The NS has no partisan political interest in bringing Scruton down, least of all under the present editor, who has tried to broaden the magazine’s appeal beyond its traditional Labour heartlands. Jason Cowley’s NS is not in the business of doing “hatchet jobs”. Cowley has for instance interviewed Theresa May and Nigel Farage, without complaint from either. I wrote a long profile of the then Daily Mail editor Paul Dacre, again without complaint. Eaton points out that he has written about the American conservative thinker Francis Fukuyama and the Vote Leave campaign leader Matthew Elliott. Neither complained of misrepresentation.


Eaton was clearly at fault in his Instagram post. A journalist should not interview a subject and then insult him or her. One tweet – concerning Scruton’s comments on the Chinese as “replicas of each other” – was misleading. Both the published interview and the full transcript make clear, as the tweet did not, that Scruton was criticising the policies of China’s rulers (“they’re creating robots out of their own people”) rather than echoing racist stereotypes.

The other tweets took words somewhat out of context as many (perhaps most) tweets of that sort inevitably do. Whether Scruton’s words were “outrageous”, as Eaton claimed, depends on who is reading them. MPs, former chancellors and present ministers can make up their own minds. Yet Eaton’s use of the adjective “outrageous” suggested, as did the Instagram post, that he approached the interview as a political activist, not as a journalist.

It is more difficult to judge the extent to which the published interview was misleading. Certainly, the full transcript shows that most of Scruton’s comments on Muslims, Orbán and anti-Semitism were more thoughtful and nuanced than those highlighted by Eaton. But all journalism is necessarily selective. The NS should consider two questions. First, is a 900-word “Encounter” a sufficient length for a wide-ranging interview with an author of more than 50 serious books on diverse subjects? Second, should it more readily release full interview transcripts, when the contents are complex and controversial, even though that is not normal print journalistic practice?

As for the entrapment charge, the interview was arranged after Scruton’s publishers, Bloomsbury, sent the NS some of his books, republished to mark his 75th birthday. Scruton has written that he expected a discussion of “ideas” in the books. He told me in an email that he “assumed it was ancillary to a book review”. No journalist, however, could have neglected to question Scruton on areas where he has made such controversial – and, to some people, offensive – comments. The transcript shows that Scruton raised no objection to Eaton’s line of questioning. “I thought he might retract some of the comments made previous to his appointment, that he would try to cool things down,” Eaton told me. “I was surprised that he doubled down on them. I didn’t have to provoke him.”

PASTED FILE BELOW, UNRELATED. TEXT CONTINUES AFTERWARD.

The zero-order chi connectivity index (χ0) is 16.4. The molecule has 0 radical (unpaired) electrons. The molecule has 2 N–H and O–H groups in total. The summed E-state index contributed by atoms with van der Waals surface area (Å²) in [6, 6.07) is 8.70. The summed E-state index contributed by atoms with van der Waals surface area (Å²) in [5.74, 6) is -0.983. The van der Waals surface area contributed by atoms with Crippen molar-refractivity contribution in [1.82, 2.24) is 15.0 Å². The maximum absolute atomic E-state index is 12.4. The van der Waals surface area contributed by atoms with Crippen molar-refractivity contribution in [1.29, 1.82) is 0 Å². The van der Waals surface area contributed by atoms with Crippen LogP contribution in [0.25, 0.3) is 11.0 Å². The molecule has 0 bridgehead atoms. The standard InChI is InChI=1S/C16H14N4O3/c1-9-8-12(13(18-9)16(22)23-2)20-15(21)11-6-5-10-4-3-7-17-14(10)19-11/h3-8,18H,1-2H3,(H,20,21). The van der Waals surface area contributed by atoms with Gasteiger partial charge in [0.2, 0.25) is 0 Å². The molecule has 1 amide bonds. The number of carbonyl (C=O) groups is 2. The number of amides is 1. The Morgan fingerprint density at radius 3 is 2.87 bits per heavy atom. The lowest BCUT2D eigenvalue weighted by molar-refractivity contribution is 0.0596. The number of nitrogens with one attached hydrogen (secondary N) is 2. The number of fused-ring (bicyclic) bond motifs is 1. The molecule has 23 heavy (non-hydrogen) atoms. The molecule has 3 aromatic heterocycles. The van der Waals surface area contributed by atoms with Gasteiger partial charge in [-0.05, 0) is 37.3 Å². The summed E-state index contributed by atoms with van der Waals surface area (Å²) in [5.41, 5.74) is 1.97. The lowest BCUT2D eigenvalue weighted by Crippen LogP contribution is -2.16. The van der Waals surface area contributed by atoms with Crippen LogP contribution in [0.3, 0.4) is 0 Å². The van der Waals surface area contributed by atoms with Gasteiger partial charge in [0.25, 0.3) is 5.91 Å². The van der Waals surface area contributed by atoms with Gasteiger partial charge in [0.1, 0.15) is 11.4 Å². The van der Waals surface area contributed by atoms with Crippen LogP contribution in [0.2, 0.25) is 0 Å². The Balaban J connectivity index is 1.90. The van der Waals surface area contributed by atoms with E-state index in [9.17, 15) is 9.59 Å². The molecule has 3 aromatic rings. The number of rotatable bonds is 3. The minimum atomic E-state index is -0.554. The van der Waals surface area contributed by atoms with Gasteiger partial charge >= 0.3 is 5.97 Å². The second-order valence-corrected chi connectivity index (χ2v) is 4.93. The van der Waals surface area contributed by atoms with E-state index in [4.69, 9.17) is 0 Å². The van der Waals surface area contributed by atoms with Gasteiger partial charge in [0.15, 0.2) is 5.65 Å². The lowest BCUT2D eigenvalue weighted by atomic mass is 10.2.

The NS should consider one further point. What is the aim of an Encounter with a public figure? Is it to explore the subject’s thinking and give readers some insight into opinions with which they may expect to disagree? Or is it to elicit “outrageous” comments that will create controversy?

The headline on Eaton’s article, written by Eaton himself, was a direct quote from Scruton: “Cameron renounced leadership when it was most needed.” Underneath, the standfirst (as journalists call it) read: “Roger Scruton reflects on the true meaning of conservatism.” This unsensationalist presentation suggests the first aim. The tweets suggest the second. Yet thousands of readers now form their first impressions of an article from a tweet, not, as they once did, from a headline. Curiously, newspapers and magazines continue to give careful attention to headlines and standfirsts – which will be seen by several colleagues – but often allow journalists to tweet their own pieces without consultation.


It is not just the New Statesman that should learn from this episode. Journalists of all political persuasions are too eager to claim “scalps” and to seek support on social media in doing so. They are frequently encouraged by politicians of right and left. In his Spectator article, Murray, himself a none too gentle tweeter, writes of what he calls “social media hate-mongering” and continues: “For generations, interviewers have sought to make mischief with quotes – but before they tended not to result in people being fired before teatime… Our world is replete with complex matters that need discussing. We need philosophers, thinkers and even politicians of courage to help us find our way through this.”

I disagree with Douglas Murray on much – and cannot resist pointing out that more discussion of “complex matters” is found in the New Statesman than the Spectator. But I agree with every one of those words.